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# Price to Sales Ratio (P/S)

Step-by-Step Guide to Understanding the Price to Sales Ratio (P/S)

Last Updated March 13, 2024

## How to Calculate the Price to Sales Ratio?

Often referred to as the “sales multiple”, the P/S ratio is a valuation multiple based on the market value that investors place on the revenue belonging to a company.

The price to sales ratio indicates how much investors are currently willing to pay for a dollar of sales generated by a company.

In short, the price to sales ratio (P/S) reflects the value that the market places on the sales of a specific company, which is determined by its revenue quality (i.e. customer type, recurring vs. one-time), as well as expected performance.

Higher price to sales ratios (P/S) can often serve as an indication that the market is currently willing to pay a premium for each dollar of sales.

In contrast, lower price to sales ratios (P/S) imply that the underlying companies are trading at a discount, which could either be an opportunity to invest or underpriced for a rational reason.

## Price to Sales Ratio Formula (P/S)

The price to sales ratio (P/S) can be calculated by dividing the latest closing share price by its sales per share as of the latest reporting period — which is ordinarily the latest fiscal year, or an annualized figure (i.e. trailing twelve months with a stub-period adjustment).

Price to Sales Ratio (P/S) = Latest Closing Share Price ÷ Revenue Per Share

Another method to calculate the P/S ratio involves dividing the market capitalization (i.e. total equity value) by the total sales of the company.

Price to Sales Ratio (P/S) = Market Capitalization ÷ Annual Revenue

## What is a Good Price to Sales Ratio?

A low price-to-sales ratio relative to industry peers could mean that the shares of the company are currently undervalued.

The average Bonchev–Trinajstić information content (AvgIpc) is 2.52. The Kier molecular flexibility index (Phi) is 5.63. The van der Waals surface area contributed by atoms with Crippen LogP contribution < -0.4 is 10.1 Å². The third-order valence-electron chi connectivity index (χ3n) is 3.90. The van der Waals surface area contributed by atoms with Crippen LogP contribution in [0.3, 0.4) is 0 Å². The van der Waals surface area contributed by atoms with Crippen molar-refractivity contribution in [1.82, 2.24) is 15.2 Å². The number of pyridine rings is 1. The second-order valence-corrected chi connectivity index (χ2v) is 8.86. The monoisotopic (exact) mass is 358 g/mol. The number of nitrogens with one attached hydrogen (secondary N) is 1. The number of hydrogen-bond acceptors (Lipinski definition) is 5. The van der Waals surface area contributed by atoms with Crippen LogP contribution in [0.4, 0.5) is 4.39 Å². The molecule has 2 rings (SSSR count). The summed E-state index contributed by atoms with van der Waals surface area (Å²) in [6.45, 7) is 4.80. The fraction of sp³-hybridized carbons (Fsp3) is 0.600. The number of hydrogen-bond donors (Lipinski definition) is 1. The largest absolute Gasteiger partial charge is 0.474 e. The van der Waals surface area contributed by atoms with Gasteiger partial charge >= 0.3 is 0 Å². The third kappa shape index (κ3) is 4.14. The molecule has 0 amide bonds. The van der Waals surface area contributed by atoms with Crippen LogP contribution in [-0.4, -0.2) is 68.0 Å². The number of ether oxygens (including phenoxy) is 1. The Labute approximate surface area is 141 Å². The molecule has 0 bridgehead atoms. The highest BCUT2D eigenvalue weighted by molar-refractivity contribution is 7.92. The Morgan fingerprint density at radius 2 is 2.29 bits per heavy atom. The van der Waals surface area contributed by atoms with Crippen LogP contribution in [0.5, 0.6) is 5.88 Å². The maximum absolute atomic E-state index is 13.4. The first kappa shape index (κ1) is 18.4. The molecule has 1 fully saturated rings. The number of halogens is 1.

The standard acceptable range of the P/S ratio varies across industries. Hence, benchmarking the ratio must be done among similar, comparable companies.

Alternatively, a P/S ratio in excess of its peer group could indicate the target company is overvalued.

The major downside of the price-to-sales ratio that tends to reduce its reliability is that the P/S ratio does NOT factor in the profitability of companies.

While the main advantage of using the P/S ratio is that it can be used to value companies that are yet to be profitable at the operating income (EBIT), EBITDA, or net income line, this fact is also the main drawback.

Since the price-to-sales ratio neglects the current or future earnings of companies, the metric can be misleading for unprofitable companies.

Additionally, the P/S ratio fails to account for the leverage of the company being evaluated – which is why many prefer to use the EV/Revenue multiple.

## Price to Sales Ratio Calculator | Excel Template

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## Price to Sales Ratio Calculation Example (P/S)

In our hypothetical scenario, in which we’ll calculate the price-to-sales ratio, we’ll compare three different companies.

For all three companies – Company A, B, and C – we’ll use the following assumptions:

• Latest Closing Share Price: \$20.00
• Diluted Shares Outstanding: 100mm

With those two assumptions, we can calculate the market capitalization for each company.

• Market Capitalization = \$20.00 Share Price × 100mm Diluted Shares Outstanding
• Market Capitalization = \$2bn

Next, we’ll list the assumptions related to each company’s sales and net income in the last twelve months (LTM).

• Company A → Sales of \$1.5bn and Net Income of \$250mm
• Company B → Sales of \$1.3bn and Net Income of \$50mm
• Company C → Sales of \$1.1bn and Net Income of -\$150mm

If we compute the P/E ratio for our example peer group, we’d get:

• Company A → \$2bn ÷ 250mm = 8.0x
• Company B → \$2bn ÷ 50mm = 40.0x
• Company C → \$2bn ÷ -150mm = NM

From the list above, the P/E ratios provide minimal insight into the valuation of the three companies.

The P/E ratio tends to be most useful for mature, stable companies. But here, Company B and C each have P/E ratios that are not meaningful due to being barely profitable or not profitable.

If we calculate the P/S ratios for these same three companies, we can obtain a better understanding of how the market is valuing each in comparison to one another.

• Company A → \$2bn ÷ 1.5bn = 1.3x
• Company B → \$2bn ÷ 1.3bn = 1.5x
• Company C → \$2bn ÷ 1.1bn = 1.8x

In closing, we can see how the price-to-sales ratios are typically in a more compact range, which helps make comparisons more practical, unlike the P/E ratios that can deviate far from one another.

From the example we just completed, it’s clear why the price-to-sales ratio is frequently used (or oftentimes is the only option) for companies struggling to get past the break-even point or are unprofitable.

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